AP NEWS
Related topics

Making Mom Proud

June 16, 2018 GMT

Posture. The word alone likely encourages you to evaluate and correct your posture. Yet soon after, chances are you unknowingly return to your normal posture. If your posture is not up to Mom’s standards, then how can you correct it?

In order to correct something, you must know where you are starting. Posture can be described as the arrangement of all your joints at any given moment. Good posture maintains the body’s structure with a balance of the muscular and skeletal systems to efficiently protect the body from stress and strain. Poor posture is an imbalance of various areas of the body that inefficiently support the body, which often lead to further imbalances.

So where is this ideal posture and how can it be evaluated? From the front and side, use the plumb line test. The ideal side view will run through the ear lobe, the tip of the shoulder, the top of the femur, slightly behind the knee joint and the ankle joint.

From the front view the feet are hip-joint width apart with the line passing through the midline of the nose, sternum, belly button and pubic bone. My guess is most of us will not have a perfect score.

To maintain the ideal posture, your spine must have the proper curves. Your body has two inward curves at your neck and lower back and two outward curves along your upper back and hips at the sacral spine.

When the inward curves are correct, it is known as normal lordosis and the outward curves normal kyphosis. When these curves are exaggerated, they are referred to as lordosis and kyphosis, removing “normal” from the definition.

Lordosis is commonly called “swayback,” where the neck and/or lower back have exaggerated curves, causing low back and neck pain. Kyphosis, or “hunchback,” is an exaggerated forward curve in your upper back that can cause pain in the upper back and neck. When the curve in the lower back is non-existent, it is called “Flat Back,” and can cause low back and leg pain.

When rounding your back, the force on the lower back increases dramatically. With correct standing posture being a balanced force of 1.00, or one-hundred percent, lying on your back will reduce the force to 25 percent and on your side 75 percent. When sitting, the force can increase to 140 percent, standing while leaning forward 150 percent and sitting and leaning forward 180 percent, nearly twice that of your correct standing posture.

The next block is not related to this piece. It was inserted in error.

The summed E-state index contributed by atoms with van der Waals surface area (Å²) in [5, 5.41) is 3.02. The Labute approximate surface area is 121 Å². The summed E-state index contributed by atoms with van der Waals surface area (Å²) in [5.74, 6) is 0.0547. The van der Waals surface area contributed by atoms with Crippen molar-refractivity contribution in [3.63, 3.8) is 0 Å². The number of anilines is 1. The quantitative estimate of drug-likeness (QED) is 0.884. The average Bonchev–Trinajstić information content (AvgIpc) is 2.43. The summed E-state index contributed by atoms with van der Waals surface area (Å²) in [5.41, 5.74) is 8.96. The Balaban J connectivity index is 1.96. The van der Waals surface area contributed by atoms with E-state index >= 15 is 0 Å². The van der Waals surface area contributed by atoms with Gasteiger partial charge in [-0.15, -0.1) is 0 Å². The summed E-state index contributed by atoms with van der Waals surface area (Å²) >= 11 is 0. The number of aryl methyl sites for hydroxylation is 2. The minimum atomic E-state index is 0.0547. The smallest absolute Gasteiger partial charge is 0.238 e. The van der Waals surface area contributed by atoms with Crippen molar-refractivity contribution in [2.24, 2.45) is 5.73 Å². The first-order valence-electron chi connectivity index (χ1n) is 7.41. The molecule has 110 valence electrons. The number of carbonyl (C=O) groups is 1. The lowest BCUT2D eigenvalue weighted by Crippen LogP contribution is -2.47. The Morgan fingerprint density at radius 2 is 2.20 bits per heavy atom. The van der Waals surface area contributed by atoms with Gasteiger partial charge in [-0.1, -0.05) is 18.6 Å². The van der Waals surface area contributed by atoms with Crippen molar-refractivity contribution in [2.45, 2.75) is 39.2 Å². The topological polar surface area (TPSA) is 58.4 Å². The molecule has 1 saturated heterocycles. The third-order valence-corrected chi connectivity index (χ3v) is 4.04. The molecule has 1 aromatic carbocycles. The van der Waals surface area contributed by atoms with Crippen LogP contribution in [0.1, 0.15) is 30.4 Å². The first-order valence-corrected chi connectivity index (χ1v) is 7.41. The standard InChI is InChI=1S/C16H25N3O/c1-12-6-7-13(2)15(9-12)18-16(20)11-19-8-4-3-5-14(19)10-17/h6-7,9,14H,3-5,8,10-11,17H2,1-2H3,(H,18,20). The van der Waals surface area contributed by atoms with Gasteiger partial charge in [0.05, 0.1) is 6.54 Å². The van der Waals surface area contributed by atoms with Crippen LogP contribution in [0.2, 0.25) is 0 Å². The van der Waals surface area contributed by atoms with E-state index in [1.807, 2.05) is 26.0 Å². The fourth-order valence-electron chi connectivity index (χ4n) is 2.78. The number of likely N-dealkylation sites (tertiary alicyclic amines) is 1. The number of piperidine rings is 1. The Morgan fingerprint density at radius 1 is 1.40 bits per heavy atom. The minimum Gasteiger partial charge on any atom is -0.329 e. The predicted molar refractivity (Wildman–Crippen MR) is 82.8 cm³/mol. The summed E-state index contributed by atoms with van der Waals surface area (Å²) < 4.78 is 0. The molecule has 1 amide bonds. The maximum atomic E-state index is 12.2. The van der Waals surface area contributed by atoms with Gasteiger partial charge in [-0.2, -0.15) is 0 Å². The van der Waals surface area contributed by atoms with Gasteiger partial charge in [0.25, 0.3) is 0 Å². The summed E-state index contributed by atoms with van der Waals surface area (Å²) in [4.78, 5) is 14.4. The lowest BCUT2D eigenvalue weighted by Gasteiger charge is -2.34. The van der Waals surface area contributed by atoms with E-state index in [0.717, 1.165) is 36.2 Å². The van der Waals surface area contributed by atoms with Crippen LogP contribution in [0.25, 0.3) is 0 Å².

“Forward Head Posture” indicates that the head extends beyond the shoulders. Forward head is often called “text neck,” so named from texting and computers requiring our neck to move forward.

Considering the average weight of our head is 10 to 12 pounds, our necks support a lot of weight, yet it doesn’t feel heavy as our neck is accustomed to supporting the weight.

However, if you were to carry a 10-pound medicine ball, it would feel heavier because we rarely walk around with a 10-pound medicine ball. Text posture increases the stress by the weight of your head for every inch the head moves forward.

For example, a 10-pound head one inch forward will increase the stress on the neck by 10 pounds, two inches will take the stress to an additional 20 pounds, three inches to 30 and so on. When reading a text message, the stress on your neck can increase to as much as 60 pounds.

Your posture is only as good as your trunk is strong and correcting your posture takes more than your mom pulling your shoulders back. It requires a lot of work and time. Dedicating yourself to core-strengthening exercise through Pilates, yoga and body-weight training on a regular, lifetime basis is key. Begin by working with qualified instructors who will help you strengthen all of the muscles in your torso and progress at the rate that is best for you.

Now let’s make Mom proud and get to work.

Sherrie Hebert is a certified personal trainer and Pilates mat and equipment Instructor. She teaches and trains at Performance Pilates & Personal Training and Gold’s Gym of Pocatello. As an established Idaho State Journal columnist, Sherrie has provided health and fitness information and guidance to her readers for nearly four years.